What To Do if the FBI Contacts You

What To Do If The FBI Contacts You

So you get a strange phone call. You can tell by the serious tone of the voice on the other end that something not good’s going on.

Or a couple of official-looking people ring your doorbell and want to talk to you. Again, you can tell by the way they dress, this is going to be trouble.

In both cases, your suspicions are confirmed and you find out it’s the FBI.

What do you do when this happens?

Follow these tips, and you’ll be just fine:

Stay Calm And Remember Law Only Requires You Give Your Name and Address

If FBI agents have a reasonable suspicion you have committed a crime, or are about to commit one (but have no warrant), you are only legally required to provide them with identification, which can be done by verbally telling them or simply showing an official ID card of some sort.

Federal law does not require you to answer any other questions.

Remember, FBI agents are trained investigators. So they know how to persuade you by making you feel scared, impolite, or guilty.

You might feel any of those feelings intensely. But you’re not required to speak to the FBI in any way. And you don’t have to talk to them even if they do have an arrest or search warrant.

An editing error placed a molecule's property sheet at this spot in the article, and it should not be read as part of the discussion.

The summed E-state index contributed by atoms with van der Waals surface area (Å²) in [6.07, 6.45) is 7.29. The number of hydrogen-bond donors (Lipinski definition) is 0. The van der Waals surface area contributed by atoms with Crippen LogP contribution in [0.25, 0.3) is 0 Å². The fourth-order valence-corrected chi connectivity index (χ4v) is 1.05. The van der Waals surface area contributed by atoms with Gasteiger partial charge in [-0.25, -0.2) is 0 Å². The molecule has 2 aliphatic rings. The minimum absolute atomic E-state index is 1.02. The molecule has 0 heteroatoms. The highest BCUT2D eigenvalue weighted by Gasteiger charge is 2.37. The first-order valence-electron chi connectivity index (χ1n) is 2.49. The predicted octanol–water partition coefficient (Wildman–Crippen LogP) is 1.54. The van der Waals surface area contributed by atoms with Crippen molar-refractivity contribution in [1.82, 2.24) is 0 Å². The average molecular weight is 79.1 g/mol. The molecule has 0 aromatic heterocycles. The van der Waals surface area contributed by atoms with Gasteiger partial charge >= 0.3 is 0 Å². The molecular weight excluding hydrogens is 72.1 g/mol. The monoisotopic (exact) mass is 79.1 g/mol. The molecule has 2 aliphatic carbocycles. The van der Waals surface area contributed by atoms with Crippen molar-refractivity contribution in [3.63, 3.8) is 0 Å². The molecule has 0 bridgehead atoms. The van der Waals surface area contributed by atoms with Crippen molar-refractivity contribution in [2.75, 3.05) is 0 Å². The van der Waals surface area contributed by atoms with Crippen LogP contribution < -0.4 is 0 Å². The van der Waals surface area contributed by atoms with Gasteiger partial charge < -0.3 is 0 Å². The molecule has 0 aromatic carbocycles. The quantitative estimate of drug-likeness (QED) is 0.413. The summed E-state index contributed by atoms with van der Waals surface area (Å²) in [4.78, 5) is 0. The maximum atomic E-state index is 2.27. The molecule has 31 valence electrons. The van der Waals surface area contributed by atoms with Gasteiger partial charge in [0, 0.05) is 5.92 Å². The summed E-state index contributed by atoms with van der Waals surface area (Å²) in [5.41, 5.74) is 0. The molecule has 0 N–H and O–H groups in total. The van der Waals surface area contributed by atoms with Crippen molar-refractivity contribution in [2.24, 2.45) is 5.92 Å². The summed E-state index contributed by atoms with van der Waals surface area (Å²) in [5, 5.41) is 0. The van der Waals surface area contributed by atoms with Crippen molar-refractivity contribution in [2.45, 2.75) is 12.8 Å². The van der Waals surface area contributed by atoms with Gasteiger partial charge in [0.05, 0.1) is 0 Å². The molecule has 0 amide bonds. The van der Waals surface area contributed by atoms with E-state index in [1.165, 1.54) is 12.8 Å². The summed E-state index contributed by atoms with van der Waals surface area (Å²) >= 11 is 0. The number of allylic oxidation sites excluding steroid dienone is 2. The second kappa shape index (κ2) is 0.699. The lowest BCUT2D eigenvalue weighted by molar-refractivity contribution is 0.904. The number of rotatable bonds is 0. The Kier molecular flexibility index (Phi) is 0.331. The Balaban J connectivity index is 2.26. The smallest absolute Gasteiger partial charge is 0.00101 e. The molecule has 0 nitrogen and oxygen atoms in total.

However, you do have to comply with their arrest or search efforts if they do have a warrant.

And remember, the minute they contact you, you can contact a criminal defense lawyer for advice at any time.

The law cannot see this as you refusing to cooperate. It is your legal right.

What if FBI Agents Say They Have a Search Warrant?

Ask to see it first. They have to show you the warrant to make it a legal search. If they can’t show you the warrant, refuse to let them in.

If they force their way in anyway, allow them in without resistance. That’s for your own safety and to avoid the possibility that they will attempt to find a separate charge for resisting arrest.

And remember, a search warrant in no way requires you to answer any of their questions. Stay silent as they search.

As they search, observe what they do, and take mental and written notes. Call your criminal defense lawyer as soon as possible. I have gotten calls from individuals while the authorities were still at their home.

If You Don’t Cooperate, Doesn’t that Make You Look Guilty?

In the perception of common people, yes. But the law works much differently than the understanding of the common person.

You might be tempted to talk to the FBI because you know you’re innocent and an honest person. But, even if you unwittingly or out of fear or forgetfulness give two inconsistent statements, you could be charged with making false statements to the FBI. And you don’t even want to do something “small,” like telling the FBI you don’t know the location of a family member when in fact you do.

Follow these tips to perfection to avoid any unnecessary or stressful legal consequences.